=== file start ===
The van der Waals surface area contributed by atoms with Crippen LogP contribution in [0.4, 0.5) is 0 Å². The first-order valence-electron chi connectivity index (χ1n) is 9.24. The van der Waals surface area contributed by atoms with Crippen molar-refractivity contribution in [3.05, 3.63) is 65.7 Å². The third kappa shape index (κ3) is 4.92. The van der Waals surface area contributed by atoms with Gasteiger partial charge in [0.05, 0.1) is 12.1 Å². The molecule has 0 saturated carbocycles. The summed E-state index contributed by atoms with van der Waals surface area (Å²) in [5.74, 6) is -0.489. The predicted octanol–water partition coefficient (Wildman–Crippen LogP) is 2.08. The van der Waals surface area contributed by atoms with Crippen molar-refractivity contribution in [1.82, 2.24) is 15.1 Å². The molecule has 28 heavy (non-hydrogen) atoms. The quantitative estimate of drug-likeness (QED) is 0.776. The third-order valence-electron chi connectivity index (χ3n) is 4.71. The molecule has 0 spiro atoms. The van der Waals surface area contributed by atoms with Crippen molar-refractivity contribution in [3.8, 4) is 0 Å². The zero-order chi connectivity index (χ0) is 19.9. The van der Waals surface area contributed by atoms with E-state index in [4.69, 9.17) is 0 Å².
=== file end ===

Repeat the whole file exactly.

The van der Waals surface area contributed by atoms with Crippen LogP contribution in [0.4, 0.5) is 0 Å². The first-order valence-electron chi connectivity index (χ1n) is 9.24. The van der Waals surface area contributed by atoms with Crippen molar-refractivity contribution in [3.05, 3.63) is 65.7 Å². The third kappa shape index (κ3) is 4.92. The van der Waals surface area contributed by atoms with Gasteiger partial charge in [0.05, 0.1) is 12.1 Å². The molecule has 0 saturated carbocycles. The summed E-state index contributed by atoms with van der Waals surface area (Å²) in [5.74, 6) is -0.489. The predicted octanol–water partition coefficient (Wildman–Crippen LogP) is 2.08. The van der Waals surface area contributed by atoms with Crippen molar-refractivity contribution in [1.82, 2.24) is 15.1 Å². The molecule has 28 heavy (non-hydrogen) atoms. The quantitative estimate of drug-likeness (QED) is 0.776. The third-order valence-electron chi connectivity index (χ3n) is 4.71. The molecule has 0 spiro atoms. The van der Waals surface area contributed by atoms with Crippen molar-refractivity contribution in [3.8, 4) is 0 Å². The zero-order chi connectivity index (χ0) is 19.9. The van der Waals surface area contributed by atoms with E-state index in [4.69, 9.17) is 0 Å².